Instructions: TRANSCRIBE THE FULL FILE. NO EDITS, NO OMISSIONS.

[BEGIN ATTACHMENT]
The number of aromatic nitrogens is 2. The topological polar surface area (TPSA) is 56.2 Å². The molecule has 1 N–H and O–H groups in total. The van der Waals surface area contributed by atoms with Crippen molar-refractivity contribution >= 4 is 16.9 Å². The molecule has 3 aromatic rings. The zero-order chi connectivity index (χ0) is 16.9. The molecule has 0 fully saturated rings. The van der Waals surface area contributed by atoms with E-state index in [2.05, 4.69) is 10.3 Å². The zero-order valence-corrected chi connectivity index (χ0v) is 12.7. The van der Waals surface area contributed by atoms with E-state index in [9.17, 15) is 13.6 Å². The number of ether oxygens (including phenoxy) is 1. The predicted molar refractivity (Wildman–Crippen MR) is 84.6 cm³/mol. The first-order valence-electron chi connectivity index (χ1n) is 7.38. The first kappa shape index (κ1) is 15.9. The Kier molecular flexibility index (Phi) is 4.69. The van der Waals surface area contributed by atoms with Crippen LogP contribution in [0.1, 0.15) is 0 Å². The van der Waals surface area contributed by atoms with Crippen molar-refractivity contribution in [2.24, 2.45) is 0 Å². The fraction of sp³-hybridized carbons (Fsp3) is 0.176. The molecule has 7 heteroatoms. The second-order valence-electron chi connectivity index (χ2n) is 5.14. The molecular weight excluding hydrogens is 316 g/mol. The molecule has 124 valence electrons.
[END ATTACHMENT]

The number of aromatic nitrogens is 2. The topological polar surface area (TPSA) is 56.2 Å². The molecule has 1 N–H and O–H groups in total. The van der Waals surface area contributed by atoms with Crippen molar-refractivity contribution >= 4 is 16.9 Å². The molecule has 3 aromatic rings. The zero-order chi connectivity index (χ0) is 16.9. The molecule has 0 fully saturated rings. The van der Waals surface area contributed by atoms with E-state index in [2.05, 4.69) is 10.3 Å². The zero-order valence-corrected chi connectivity index (χ0v) is 12.7. The van der Waals surface area contributed by atoms with E-state index in [9.17, 15) is 13.6 Å². The number of ether oxygens (including phenoxy) is 1. The predicted molar refractivity (Wildman–Crippen MR) is 84.6 cm³/mol. The first-order valence-electron chi connectivity index (χ1n) is 7.38. The first kappa shape index (κ1) is 15.9. The Kier molecular flexibility index (Phi) is 4.69. The van der Waals surface area contributed by atoms with Crippen LogP contribution in [0.1, 0.15) is 0 Å². The van der Waals surface area contributed by atoms with Crippen molar-refractivity contribution in [2.24, 2.45) is 0 Å². The fraction of sp³-hybridized carbons (Fsp3) is 0.176. The molecule has 7 heteroatoms. The second-order valence-electron chi connectivity index (χ2n) is 5.14. The molecular weight excluding hydrogens is 316 g/mol. The molecule has 124 valence electrons.